**1.4 Research Objectives **

### 1.4.1 General research objective

The general objective of this study is to estimate technical efficiency and analyse factors influencing technical inefficiency of smallholder dairy farmers in NDC.

**1.4.2 Specific Objectives **

The specific objectives of the study are:

i. To characterize socio-economic and institutional attributes of smallholder dairy farmers in NDC.

the district.

iii. To identify the variables affecting their current levels of technical efficiency.

### 1.5 Hypotheses of the Study

i. Smallholder dairy farmers in NDC are technically efficient as result no productivity gains linked to the improvement of technical efficiency may be realized in dairy production under current technologies and available resources.

ii. Socio-economic and institutional variables specified in the inefficient model do not influence technical efficiency of smallholder dairy producers in Njombe district.

**1.6 Conceptual Framework **

The level of technical efficiency of a particular farmer/firm is characterized by the relationship between observed production and some ideal or potential production (Greene, 1993), often measured as a ratio between the output of a particular farmer/firm and the maximum possible output obtainable (frontier) using a given set of inputs under a given technology. The gap can be closed if the limiting factors are identified and addressed. This study is sought to estimate technical efficiency and analyse factors affecting technical efficiency of smallholder dairy farmers in NDC.

All smallholder dairy farmers in Njombe District Council keep improved dairy cattle and they face similar conditions with regard to infrastructure and marketing institutions for inputs and farm produce. It is therefore,safe to assume that they all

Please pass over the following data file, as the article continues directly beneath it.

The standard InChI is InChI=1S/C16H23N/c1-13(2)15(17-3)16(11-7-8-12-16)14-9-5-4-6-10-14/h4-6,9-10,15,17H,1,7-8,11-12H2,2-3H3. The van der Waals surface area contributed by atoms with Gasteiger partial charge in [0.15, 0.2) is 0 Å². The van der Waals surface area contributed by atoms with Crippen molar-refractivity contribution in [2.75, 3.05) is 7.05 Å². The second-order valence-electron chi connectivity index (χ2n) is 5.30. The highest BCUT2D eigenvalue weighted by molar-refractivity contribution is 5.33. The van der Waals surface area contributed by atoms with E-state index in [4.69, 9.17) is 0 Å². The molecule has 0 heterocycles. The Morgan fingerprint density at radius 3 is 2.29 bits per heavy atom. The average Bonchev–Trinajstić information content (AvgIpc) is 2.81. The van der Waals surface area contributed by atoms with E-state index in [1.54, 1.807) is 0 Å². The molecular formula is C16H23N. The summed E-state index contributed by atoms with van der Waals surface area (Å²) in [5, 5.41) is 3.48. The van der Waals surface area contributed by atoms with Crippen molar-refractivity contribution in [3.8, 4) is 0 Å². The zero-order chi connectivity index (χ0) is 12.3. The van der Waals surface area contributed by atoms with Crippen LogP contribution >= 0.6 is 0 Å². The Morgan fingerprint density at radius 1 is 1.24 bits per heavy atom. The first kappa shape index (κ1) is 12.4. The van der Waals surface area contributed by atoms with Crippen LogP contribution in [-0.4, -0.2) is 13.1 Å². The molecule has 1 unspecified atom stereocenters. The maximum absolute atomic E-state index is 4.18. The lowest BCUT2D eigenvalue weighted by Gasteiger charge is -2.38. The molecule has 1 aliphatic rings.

use very similar technology for dairy production. However, smallholder dairy farmers have different socio-economic and institutional factors which include farmers’ education, training, age, and experience in the dairy business, herd size, household size, marital status, access to extension service, record keeping and membership in mutual aid groups.

They also face different institutional environment which includes issues like the transaction costs in milk marketing in terms of search for buyers and market information, contractual arrangements, monitoring the contracts and binding costs. These socio-economic and institutional factors interact with each other and together they influence managerial capacity of the farmer which in turn influences his technical efficiency. Thus, it is postulated that, the performance differences among smallholder dairy farmers within a village, in terms of technical efficiency can be attributed to socio-economic and institutional factors. It is further postulated that, correlation exists between these factors and technical efficiency. If such correlation can be identified, then efforts to improve the farmer’s technical efficiency can specifically target at changing most critical factors for optimum productivity.

### 1.7 Significance of the Research

This study is both of a practical and theoretical importance. At practical level, measuring technical efficiency of dairy production, and identifying the factors that affect it may provide useful information for evaluation of existing interventions strategies and formulation of economic policies likely to improve farmer’s technical efficiency. Moreover, from microeconomic standpoint, identifying and analysing the

factors that may improve farm efficiency is of major significance since, by using information derived from such studies, farmers may become more efficient and hence more profitable.

**Figure 1.1: ConceptualFramework Underlying the Study **
**Source: Kalirajan, (1990). **

At the theoretical level, the study aims to bring some contribution to the
**Institutional factors **
Dairy training
Contact with
extension
agent
Selling on
credit
Selling to
processor
**Socio-economic **
**Factors **
Age
Gender
Experience
Herd Size
Household Size
Marital status
Membership in
dairy group
Use of hired
labour

Off farm income

## MANAGERIAL CAPACITY

understanding of dairy farmer’s technical performance in Tanzania and Njombe district in particular and factors that influence their technical efficiency.

### 1.8 Scope and Limitation of the Study

The inefficiency in small holder dairy production may be resulting from low genetic potential, livestock diseases and existing government livestock and trade policies. This study however, did not investigate these issues. Instead the study investigated socio-economic and institutional variables to analyze the influence of these variables on technical efficiency small holder dairy producers in NDC.

**CHAPTER TWO **
**2.0 LITERATURE REVIEW **
**2.1 Theoretical Literature Review **

**2.1.1 Basic Efficiency Concepts **
**2.1.1.1 Production **

Production is the process of transforming inputs into output. Production technology can be described by using production function, cost function, profit function and revenue function.